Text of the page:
The presently reported study of S. acarnanicus diet in three lakes of western Greece showed that S. acarnanicus is an omnivorous species that can, in specific circumstances, become a fish predator. This is, to the best of our knowledge, the first report of fish predation by a member of the genus Scardinius in European inland waters. It is already known that the most widespread species, Scardinius erythrophthalmus, can be piscivorous in other geographical regions, where it is allochthonous (Kapuscinski et al. 2012; Guinan et al. 2015; Collier and Grainger 2015). Scardinius acarnanicus has many similar morphological and ecological characteristics to those of S. erythrophthalmus; indeed, only recently was a clear distinction made between the two species in Greece by Prof. Economidis in 1991 (Iliadou et al. 1996).

The only previous study of S. acarnanicus diet was conducted from 1977 to 1979, in the lake system of Trichonis–Lysimachia Lake (Iliadou 1991), and there have been no previous equivalent studies in either Lake Ozeros or Lake Amvrakia. The present results, concerning the composition of the plant material in the diet, are in general accordance with the reports of Iliadou (1991). However, they are in direct contrast to her reports according to which the species was strictly herbivorous, feeding exclusively on reeds, other aquatic vegetation, and phytoplankton. Considering similarities in the methodology used for gut content analysis both in previous studies and the presently reported study, and the large number of specimens collected from Lake Trichonis (289 and 360 specimens in the presently reported and previous studies, respectively), it is challenging to explain the apparent dietary shift of S. acarnanicus from herbivorous to omnivorous, and more specifically towards fish predation. This species showed a preference of feeding upon A. boyeri. Neither the existence, nor the dominance of A. boyeri is new for this ecosystem and, thus, it cannot be incriminated as the prime cause of a possible change of S. acarnanicus diet during the last 40 years. Instead, we suggest that changes to fishing practices might explain why the S. acarnanicus diet has changed. Until the early 1980s, A. boyeri were mostly caught using bottom trawling methods, while trammel nets and set gillnets were used to fish for other larger species; these methods were used to collect specimens in the study of Iliadou (1991). From the early 1990s, light-assisted purse seine fishing was introduced and quickly dominated when fishing for A. boyeri, mainly due to its efficiency and low environmental impact.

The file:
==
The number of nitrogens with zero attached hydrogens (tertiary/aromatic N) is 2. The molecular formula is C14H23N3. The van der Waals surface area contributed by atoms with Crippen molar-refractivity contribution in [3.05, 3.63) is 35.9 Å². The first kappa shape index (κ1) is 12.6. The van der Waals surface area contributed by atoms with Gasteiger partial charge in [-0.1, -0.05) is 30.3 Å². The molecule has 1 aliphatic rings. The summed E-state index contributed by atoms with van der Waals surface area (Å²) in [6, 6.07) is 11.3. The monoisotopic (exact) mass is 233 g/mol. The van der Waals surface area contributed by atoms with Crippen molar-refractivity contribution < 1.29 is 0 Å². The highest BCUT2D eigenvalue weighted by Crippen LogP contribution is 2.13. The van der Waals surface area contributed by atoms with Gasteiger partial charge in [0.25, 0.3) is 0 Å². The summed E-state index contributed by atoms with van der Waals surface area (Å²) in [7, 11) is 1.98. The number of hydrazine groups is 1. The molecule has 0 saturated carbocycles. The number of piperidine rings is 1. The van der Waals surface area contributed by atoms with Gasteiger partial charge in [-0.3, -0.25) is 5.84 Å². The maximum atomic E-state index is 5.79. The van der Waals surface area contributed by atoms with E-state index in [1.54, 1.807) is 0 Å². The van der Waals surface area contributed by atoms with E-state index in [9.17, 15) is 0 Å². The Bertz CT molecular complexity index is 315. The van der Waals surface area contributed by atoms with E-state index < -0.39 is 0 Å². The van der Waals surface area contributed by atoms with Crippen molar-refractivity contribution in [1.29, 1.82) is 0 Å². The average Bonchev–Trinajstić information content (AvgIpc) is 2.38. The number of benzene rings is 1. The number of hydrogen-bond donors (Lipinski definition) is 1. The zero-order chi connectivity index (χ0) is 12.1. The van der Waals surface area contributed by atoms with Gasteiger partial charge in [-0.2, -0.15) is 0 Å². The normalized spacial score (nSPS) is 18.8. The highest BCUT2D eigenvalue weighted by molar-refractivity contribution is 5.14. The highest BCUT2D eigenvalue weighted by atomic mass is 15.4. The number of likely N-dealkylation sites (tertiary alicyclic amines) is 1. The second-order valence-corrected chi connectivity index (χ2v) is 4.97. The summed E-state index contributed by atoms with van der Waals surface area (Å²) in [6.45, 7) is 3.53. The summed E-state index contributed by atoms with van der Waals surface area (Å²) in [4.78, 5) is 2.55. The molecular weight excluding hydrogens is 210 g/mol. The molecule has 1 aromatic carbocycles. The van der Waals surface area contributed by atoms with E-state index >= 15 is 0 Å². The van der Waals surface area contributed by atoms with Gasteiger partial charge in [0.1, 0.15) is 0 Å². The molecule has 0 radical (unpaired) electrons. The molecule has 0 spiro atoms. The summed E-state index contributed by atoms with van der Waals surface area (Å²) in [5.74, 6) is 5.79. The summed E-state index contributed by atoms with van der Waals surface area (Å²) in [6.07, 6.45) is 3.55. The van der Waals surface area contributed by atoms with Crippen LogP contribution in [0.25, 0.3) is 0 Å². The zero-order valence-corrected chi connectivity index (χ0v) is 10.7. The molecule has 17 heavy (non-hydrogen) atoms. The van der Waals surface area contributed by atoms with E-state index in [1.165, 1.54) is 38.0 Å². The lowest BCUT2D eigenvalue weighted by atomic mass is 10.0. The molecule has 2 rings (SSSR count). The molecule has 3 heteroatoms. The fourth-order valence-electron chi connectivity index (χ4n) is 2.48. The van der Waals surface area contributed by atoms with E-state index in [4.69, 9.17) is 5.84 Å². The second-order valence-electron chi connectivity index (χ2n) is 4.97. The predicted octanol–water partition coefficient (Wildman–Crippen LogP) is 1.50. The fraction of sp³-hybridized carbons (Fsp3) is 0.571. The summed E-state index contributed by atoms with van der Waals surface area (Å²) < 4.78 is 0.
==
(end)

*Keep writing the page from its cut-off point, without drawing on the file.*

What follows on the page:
Furthermore, there is another factor, that may affect S. acarnanicus. When fishermen retrieve their purse seines, the catch includes large numbers of S. acarnanicus in addition to the targeted A. boyeri; the live S. acarnanicus are returned to the lake, due to low market demand. This practice of returning live S. acarnanicus to the lake, which has become more common in recent decades, may have inadvertently ‘taught’ the S. acarnanicus population that it is safe to prey on A. boyeri when there is artificial light at night. This ‘educational hypothesis’ may be further supported considering that S. acarnanicus can live for 10 years and that even the smaller members of its population can prey on A. boyeri. However, it cannot be verified with the presently reported data set, but it would be interesting to investigate it using a different approach (e.g., fish tagging). Although there are several other examples of how human behavior and practices may have conditioned animal behavior (Wong and Candolin 2015), to our best knowledge, there is no other similar case referring to the alteration of the feeding behavior of a wild fish.